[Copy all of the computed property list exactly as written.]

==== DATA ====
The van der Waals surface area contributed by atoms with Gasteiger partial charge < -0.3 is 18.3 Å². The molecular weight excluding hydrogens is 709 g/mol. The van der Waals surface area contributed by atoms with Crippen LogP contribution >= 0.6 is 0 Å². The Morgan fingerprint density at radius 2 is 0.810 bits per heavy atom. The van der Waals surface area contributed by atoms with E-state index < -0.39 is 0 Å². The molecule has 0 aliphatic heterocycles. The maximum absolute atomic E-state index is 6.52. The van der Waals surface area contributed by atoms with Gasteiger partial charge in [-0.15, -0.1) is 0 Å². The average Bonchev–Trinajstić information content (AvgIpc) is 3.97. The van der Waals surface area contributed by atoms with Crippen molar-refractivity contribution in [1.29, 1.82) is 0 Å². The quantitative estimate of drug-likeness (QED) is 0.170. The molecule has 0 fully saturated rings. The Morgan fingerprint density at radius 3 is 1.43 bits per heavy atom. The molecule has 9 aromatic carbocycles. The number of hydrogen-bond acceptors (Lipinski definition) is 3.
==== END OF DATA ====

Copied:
The van der Waals surface area contributed by atoms with Gasteiger partial charge < -0.3 is 18.3 Å². The molecular weight excluding hydrogens is 709 g/mol. The van der Waals surface area contributed by atoms with Crippen LogP contribution >= 0.6 is 0 Å². The Morgan fingerprint density at radius 2 is 0.810 bits per heavy atom. The van der Waals surface area contributed by atoms with E-state index < -0.39 is 0 Å². The molecule has 0 aliphatic heterocycles. The maximum absolute atomic E-state index is 6.52. The van der Waals surface area contributed by atoms with Gasteiger partial charge in [-0.15, -0.1) is 0 Å². The average Bonchev–Trinajstić information content (AvgIpc) is 3.97. The van der Waals surface area contributed by atoms with Crippen molar-refractivity contribution in [1.29, 1.82) is 0 Å². The quantitative estimate of drug-likeness (QED) is 0.170. The molecule has 0 fully saturated rings. The Morgan fingerprint density at radius 3 is 1.43 bits per heavy atom. The molecule has 9 aromatic carbocycles. The number of hydrogen-bond acceptors (Lipinski definition) is 3.